According to the International Surfing Association, stand-up paddleboarding (SUP) is the world’s fastest-growing water sport. Enthusiasts can enjoy paddling on oceans, lakes, or rivers and for many pet parents, it’s only a matter of time before they take their dogs along for the ride. Many of these SUP pups have become Instagram hits. For example, Finley and Zeke (seen below) have more than 6,000 fans who are delighted by the photos and videos of these golden retrievers living it up on their paddleboards.
In a Kong article, Maria Christina Schultz, author of “How to SUP with your PUP” says that like people, dogs are drawn to this sport for the sense of peace and adventure. There are other benefits, too; it’s easy for dogs to get on and off paddleboards, giving them a greater feeling of freedom than when traveling in a kayak or a canoe.
There are a few things to consider before teaching your dog to paddleboard:
Will your dog enjoy the sport?
If your dog is nervous around water, he probably would prefer to join you on hiking adventures. According to a SUP Connect article, the six breeds that typically make great paddleboarding dogs are golden retrievers, Labrador retrievers, Portuguese waterdogs, Australian shepherds, Newfoundlands, and Australian cattle dogs. However, there are lots of other breeds who enjoy the water, and some paddleboarders report that their dogs don’t necessarily enjoy swimming but they love paddleboarding.
Do you have the right paddleboard for your dog?
You want your dog to be comfortable on the board so you need to choose wisely. Experts at Cruiser SUP say that the best paddleboards for dogs are at least 10-feet-long and 32-inches-wide. You also need a board with traction pads, or you can add pads to prevent your dog from slipping off of the board.
Do you have the necessary paddleboarding skills?
You need to be comfortable standing up, paddling, and turning before taking your dog out on a paddleboard. You also need to practice falling off and getting back on the board. According to experts at Cruiser SUP, “Dogs will mirror your stress if you are not comfortable, and being on a stand-up paddleboard with a dog in tow will only make things more difficult for beginners.”
Once you’ve mastered the necessary skills, follow these steps to teach your dog to paddleboard:
- Lay the paddleboard somewhere in the house where your dog is comfortable. Let her sniff the board and get used to being around it.
- Once your dog is comfortable, place a treat on the board and invite her to jump on to get it. Practice “sit,” “down,” and “stay” commands while your dog is on the board.
- Train your dog to only get off the board on your command. If she gets off on her own, guide her back onto the board and reward her. Gradually increase the length of time your dog lays or sits on the board.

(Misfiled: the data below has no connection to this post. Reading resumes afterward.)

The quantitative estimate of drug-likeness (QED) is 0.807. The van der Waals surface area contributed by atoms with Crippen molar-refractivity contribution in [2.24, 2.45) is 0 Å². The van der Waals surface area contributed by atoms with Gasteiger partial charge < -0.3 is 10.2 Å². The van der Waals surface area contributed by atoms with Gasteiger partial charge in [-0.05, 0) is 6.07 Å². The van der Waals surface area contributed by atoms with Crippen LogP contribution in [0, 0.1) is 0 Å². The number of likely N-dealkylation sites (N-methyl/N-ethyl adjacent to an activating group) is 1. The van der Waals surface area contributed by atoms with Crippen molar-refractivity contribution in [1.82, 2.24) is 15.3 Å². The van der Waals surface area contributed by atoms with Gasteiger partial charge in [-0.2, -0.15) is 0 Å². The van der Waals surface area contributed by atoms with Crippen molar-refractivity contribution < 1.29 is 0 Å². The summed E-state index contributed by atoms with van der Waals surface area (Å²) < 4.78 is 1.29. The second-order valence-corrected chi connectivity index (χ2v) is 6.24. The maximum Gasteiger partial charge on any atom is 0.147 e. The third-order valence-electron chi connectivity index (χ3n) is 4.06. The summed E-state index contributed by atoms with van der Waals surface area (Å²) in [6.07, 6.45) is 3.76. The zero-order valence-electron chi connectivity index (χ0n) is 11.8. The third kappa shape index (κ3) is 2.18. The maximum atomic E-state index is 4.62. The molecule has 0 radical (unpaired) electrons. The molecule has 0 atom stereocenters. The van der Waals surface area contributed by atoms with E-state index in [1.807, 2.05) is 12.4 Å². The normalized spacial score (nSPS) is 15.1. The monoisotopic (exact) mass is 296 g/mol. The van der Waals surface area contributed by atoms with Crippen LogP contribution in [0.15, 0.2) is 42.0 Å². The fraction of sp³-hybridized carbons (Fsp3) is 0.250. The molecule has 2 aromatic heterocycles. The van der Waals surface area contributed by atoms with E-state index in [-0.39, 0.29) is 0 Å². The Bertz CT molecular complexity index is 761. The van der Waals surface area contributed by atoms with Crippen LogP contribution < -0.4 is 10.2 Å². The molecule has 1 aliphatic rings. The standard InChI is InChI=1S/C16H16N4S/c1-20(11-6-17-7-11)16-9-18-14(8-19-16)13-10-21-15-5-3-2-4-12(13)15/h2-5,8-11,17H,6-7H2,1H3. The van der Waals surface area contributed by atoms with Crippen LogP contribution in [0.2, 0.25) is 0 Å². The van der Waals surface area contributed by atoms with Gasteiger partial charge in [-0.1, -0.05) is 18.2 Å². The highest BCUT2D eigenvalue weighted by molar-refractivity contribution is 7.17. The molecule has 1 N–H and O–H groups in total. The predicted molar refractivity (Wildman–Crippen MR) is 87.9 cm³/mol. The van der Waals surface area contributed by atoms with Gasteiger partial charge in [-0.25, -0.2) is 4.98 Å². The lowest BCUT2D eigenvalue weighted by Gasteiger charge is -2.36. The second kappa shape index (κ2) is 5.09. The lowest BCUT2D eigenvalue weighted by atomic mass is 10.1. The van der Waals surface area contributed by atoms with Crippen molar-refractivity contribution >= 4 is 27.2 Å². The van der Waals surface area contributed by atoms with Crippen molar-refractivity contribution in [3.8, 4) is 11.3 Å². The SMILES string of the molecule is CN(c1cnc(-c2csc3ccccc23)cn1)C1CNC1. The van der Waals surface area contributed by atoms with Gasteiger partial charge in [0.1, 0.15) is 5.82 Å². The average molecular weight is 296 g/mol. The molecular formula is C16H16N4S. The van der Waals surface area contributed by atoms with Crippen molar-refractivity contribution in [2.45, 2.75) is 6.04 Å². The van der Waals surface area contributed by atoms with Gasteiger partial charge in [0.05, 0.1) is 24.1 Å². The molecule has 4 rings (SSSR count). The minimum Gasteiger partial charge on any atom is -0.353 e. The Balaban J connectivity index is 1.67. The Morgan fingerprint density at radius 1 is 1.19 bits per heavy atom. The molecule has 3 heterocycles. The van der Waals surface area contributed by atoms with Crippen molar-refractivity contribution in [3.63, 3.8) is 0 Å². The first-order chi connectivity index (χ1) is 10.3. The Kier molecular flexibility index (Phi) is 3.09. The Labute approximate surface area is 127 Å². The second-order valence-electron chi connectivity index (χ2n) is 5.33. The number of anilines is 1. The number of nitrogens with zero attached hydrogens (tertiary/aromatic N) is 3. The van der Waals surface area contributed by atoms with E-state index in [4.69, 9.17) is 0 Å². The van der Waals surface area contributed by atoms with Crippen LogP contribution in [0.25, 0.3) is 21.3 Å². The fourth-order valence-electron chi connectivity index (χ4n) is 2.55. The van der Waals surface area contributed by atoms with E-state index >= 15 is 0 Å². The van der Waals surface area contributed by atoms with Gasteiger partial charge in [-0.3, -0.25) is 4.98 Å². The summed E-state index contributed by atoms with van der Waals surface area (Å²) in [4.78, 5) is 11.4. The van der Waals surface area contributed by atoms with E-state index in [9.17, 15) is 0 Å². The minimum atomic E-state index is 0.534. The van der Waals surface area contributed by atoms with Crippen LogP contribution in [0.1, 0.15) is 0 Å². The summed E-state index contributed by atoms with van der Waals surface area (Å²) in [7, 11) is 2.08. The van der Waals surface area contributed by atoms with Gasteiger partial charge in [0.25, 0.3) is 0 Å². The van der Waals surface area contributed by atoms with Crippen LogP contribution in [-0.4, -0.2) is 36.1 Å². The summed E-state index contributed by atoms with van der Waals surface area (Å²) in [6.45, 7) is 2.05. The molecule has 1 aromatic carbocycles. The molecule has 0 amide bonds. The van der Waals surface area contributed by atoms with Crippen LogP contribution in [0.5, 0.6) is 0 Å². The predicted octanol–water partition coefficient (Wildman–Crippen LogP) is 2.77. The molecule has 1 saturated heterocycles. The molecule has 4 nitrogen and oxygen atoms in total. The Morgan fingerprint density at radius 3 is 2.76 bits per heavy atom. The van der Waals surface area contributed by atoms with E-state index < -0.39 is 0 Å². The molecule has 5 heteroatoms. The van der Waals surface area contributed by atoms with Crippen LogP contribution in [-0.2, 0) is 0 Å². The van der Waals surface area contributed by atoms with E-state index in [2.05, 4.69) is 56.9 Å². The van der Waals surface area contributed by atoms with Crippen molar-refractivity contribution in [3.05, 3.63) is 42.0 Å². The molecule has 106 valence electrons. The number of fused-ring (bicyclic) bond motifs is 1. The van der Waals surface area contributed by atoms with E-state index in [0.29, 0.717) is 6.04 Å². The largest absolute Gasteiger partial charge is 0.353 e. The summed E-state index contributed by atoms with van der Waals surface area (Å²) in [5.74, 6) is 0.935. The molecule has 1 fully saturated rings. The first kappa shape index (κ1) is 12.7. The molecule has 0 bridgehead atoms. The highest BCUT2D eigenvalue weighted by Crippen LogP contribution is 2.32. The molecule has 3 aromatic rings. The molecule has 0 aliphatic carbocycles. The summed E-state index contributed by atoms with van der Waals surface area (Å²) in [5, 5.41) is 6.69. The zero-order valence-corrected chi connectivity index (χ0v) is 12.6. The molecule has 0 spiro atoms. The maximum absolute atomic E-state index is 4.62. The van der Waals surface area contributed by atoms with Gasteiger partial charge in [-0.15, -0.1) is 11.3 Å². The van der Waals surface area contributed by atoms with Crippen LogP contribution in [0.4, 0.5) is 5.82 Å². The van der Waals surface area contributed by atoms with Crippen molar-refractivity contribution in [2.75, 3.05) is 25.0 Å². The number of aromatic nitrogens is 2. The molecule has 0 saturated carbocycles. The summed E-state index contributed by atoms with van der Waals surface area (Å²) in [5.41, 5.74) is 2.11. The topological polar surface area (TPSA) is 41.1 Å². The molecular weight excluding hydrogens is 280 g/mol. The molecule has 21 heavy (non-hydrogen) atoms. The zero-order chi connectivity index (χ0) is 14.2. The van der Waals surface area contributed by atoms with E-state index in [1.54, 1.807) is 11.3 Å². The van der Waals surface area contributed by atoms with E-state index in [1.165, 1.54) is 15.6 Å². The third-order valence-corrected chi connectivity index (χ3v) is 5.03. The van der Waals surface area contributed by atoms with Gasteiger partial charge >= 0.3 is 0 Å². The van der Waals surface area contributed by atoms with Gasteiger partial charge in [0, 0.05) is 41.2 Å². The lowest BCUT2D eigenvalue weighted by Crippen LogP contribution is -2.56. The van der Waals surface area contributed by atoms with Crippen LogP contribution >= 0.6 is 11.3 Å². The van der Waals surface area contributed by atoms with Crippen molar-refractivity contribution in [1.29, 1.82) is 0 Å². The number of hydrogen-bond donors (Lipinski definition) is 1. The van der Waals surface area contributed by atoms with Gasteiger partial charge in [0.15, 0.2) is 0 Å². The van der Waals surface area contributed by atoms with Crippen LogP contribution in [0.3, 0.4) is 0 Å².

- Get on the board with your dog. Kneel behind her and move the paddle as you would in the water. Once she’s comfortable with this, stand up and continue with the paddling motion.
- If all goes well, repeat these lessons outside with the paddleboard laying beside a body of water. As long as your dog is comfortable you can continue the lesson in the water.
- Hold the board in shallow water and invite your dog to jump on. Walk the board around offering lots of praise and treats to your dog.
- When your dog is comfortable on the board in the water you can hop on with him. Start by paddling while kneeling behind him and work towards standing up. If all goes well, after a few lessons, you can begin heading further out into the water. Always keep paddleboarding trips short in the beginning.
A lifejacket is a must
Your dog should always wear a life jacket even if he’s a strong swimmer. Be sure to choose one with a handle so you can easily lift your dog back onto the board if he falls off.
Bring a first aid kit
Always include a basic pet first aid kit in your attachable storage bag. And make sure to include dog-friendly sunscreen to protect sensitive skin.
Be aware of ocean dangers
If you’re planning an outing on the ocean, be aware of the hazards. For example, sea lice can cause skin rash, jellyfish can sting, and hot sand can burn your dog’s paws. Always rinse your dog after an ocean outing to remove any salt or sand from his coat.
Be prepared as you approach the shore
Many dogs get excited as the paddleboard gets close to shore and may jump in the water. For safety reasons, Schultz recommends kneeling to make balancing easier once you’re within 15 feet of the shore or dock.
Finally, while you may be excited to have your dog join you on the water, you can’t rush the process. Some dogs learn new skills quickly while others need more time. If you push your dog past his comfort zone, he will end up fearing the paddleboard and you’ll both miss out on the opportunity to take exciting adventures together.
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